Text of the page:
costs? What would the costs be for broker-dealers who are distribution 
participants or affiliated purchasers to preserve the written 
probability of default determination?
    39. Should broker-dealers who are distribution participants or 
affiliated purchasers relying on the exception in proposed paragraph 
(c)(2)(i) of Rule 101 be required to document information in addition 
to the proposed required documentation (i.e., the written probability 
of default determination)? For example, should a broker-dealer be 
required to retain the documentation governing the probability of 
default estimation if the broker-dealer uses a vendor model?

VI. General Request for Comment

    The Commission solicits comment on all aspects of the proposed 
amendments to Rule 101, Rule 102, and Rule 17a-4, as well as any other 
matter that may impact any of the proposals discussed above. Please 
provide empirical data, when possible, and cite to economic studies, if 
any, to support alternative approaches. In particular, the Commission 
asks commenters to consider the following questions:
    40. In proposing the criteria above, the Commission has focused on 
indicators of credit-worthiness. Is credit-worthiness alone an 
appropriate signifier of whether a security is susceptible to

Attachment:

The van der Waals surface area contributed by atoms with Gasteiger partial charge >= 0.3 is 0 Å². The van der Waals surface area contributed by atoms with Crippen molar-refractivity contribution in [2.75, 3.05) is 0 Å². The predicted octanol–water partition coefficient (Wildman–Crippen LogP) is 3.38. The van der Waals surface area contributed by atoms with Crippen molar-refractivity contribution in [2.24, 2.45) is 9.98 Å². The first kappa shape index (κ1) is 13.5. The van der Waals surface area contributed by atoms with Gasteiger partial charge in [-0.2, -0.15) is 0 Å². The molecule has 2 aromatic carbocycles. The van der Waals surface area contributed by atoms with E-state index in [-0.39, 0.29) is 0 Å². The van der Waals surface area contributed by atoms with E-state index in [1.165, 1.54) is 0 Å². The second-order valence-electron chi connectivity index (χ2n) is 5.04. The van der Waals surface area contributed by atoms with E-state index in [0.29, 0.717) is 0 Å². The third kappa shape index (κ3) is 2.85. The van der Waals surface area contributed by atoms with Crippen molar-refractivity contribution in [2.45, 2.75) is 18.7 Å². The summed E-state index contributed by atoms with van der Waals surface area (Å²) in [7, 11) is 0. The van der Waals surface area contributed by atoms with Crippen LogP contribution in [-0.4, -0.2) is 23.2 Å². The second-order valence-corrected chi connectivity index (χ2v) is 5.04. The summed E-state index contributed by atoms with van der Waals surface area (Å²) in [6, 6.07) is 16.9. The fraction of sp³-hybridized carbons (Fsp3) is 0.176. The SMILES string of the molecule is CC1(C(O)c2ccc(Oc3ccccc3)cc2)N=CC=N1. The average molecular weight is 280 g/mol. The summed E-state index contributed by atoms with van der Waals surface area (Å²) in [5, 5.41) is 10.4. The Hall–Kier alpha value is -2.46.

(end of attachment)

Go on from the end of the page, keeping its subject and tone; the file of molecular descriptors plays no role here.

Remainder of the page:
manipulation under the conditions in which Rule 101 is concerned? Why 
or why not?
    41. Please comment in particular on any relevant changes to the 
Nonconvertible Securities or asset-backed securities markets since 
Regulation M was adopted in 1996 and how these developments should 
affect the Commission's evaluation of the proposed amendments. How do 
these changes fit within the relevant changes to the debt markets (more 
generally) since Regulation M's adoption?

VII. Paperwork Reduction Act Analysis

A. Background

    Certain provisions of proposed amendments impose ``collection of 
information'' requirements within the meaning of the Paperwork 
Reduction Act of 1995 (``PRA'').\127\ Specifically, the Commission 
estimates that respondents would incur PRA burden when determining 
whether a distribution of a nonconvertible security qualifies for the